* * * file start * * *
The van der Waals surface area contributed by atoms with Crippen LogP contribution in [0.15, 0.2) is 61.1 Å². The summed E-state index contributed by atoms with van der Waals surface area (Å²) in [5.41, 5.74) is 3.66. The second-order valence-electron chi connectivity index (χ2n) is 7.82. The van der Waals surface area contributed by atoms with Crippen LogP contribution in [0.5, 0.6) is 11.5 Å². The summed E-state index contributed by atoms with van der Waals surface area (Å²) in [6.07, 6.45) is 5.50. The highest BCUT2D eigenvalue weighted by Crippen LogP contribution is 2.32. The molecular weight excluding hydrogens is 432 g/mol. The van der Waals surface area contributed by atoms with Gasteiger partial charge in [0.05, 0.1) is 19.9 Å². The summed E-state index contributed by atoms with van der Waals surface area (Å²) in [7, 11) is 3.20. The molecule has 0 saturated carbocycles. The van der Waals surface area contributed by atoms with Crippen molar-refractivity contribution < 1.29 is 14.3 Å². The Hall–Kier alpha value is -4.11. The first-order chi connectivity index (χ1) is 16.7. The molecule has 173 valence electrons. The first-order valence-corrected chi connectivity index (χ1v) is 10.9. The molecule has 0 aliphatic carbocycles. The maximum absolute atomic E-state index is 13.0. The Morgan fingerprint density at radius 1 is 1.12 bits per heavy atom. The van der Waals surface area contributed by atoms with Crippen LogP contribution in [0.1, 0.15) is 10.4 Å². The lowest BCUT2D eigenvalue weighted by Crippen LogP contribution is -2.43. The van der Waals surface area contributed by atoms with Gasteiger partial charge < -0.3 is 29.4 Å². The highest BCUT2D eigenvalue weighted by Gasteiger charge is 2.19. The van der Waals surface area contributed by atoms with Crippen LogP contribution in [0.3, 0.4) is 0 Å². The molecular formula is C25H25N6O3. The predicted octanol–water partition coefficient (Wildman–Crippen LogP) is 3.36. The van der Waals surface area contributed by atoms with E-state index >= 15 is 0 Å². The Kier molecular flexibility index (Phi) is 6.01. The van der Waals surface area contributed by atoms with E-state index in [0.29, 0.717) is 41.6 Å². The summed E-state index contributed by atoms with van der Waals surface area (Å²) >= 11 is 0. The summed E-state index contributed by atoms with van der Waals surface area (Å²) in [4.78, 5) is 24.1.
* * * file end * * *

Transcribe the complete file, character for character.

The van der Waals surface area contributed by atoms with Crippen LogP contribution in [0.15, 0.2) is 61.1 Å². The summed E-state index contributed by atoms with van der Waals surface area (Å²) in [5.41, 5.74) is 3.66. The second-order valence-electron chi connectivity index (χ2n) is 7.82. The van der Waals surface area contributed by atoms with Crippen LogP contribution in [0.5, 0.6) is 11.5 Å². The summed E-state index contributed by atoms with van der Waals surface area (Å²) in [6.07, 6.45) is 5.50. The highest BCUT2D eigenvalue weighted by Crippen LogP contribution is 2.32. The molecular weight excluding hydrogens is 432 g/mol. The van der Waals surface area contributed by atoms with Gasteiger partial charge in [0.05, 0.1) is 19.9 Å². The summed E-state index contributed by atoms with van der Waals surface area (Å²) in [7, 11) is 3.20. The molecule has 0 saturated carbocycles. The van der Waals surface area contributed by atoms with Crippen molar-refractivity contribution < 1.29 is 14.3 Å². The Hall–Kier alpha value is -4.11. The first-order chi connectivity index (χ1) is 16.7. The molecule has 173 valence electrons. The first-order valence-corrected chi connectivity index (χ1v) is 10.9. The molecule has 0 aliphatic carbocycles. The maximum absolute atomic E-state index is 13.0. The Morgan fingerprint density at radius 1 is 1.12 bits per heavy atom. The van der Waals surface area contributed by atoms with Crippen LogP contribution in [0.1, 0.15) is 10.4 Å². The lowest BCUT2D eigenvalue weighted by Crippen LogP contribution is -2.43. The van der Waals surface area contributed by atoms with Gasteiger partial charge < -0.3 is 29.4 Å². The highest BCUT2D eigenvalue weighted by Gasteiger charge is 2.19. The van der Waals surface area contributed by atoms with Crippen LogP contribution in [0.3, 0.4) is 0 Å². The molecular formula is C25H25N6O3. The predicted octanol–water partition coefficient (Wildman–Crippen LogP) is 3.36. The van der Waals surface area contributed by atoms with E-state index >= 15 is 0 Å². The Kier molecular flexibility index (Phi) is 6.01. The van der Waals surface area contributed by atoms with E-state index in [0.29, 0.717) is 41.6 Å². The summed E-state index contributed by atoms with van der Waals surface area (Å²) >= 11 is 0. The summed E-state index contributed by atoms with van der Waals surface area (Å²) in [4.78, 5) is 24.1.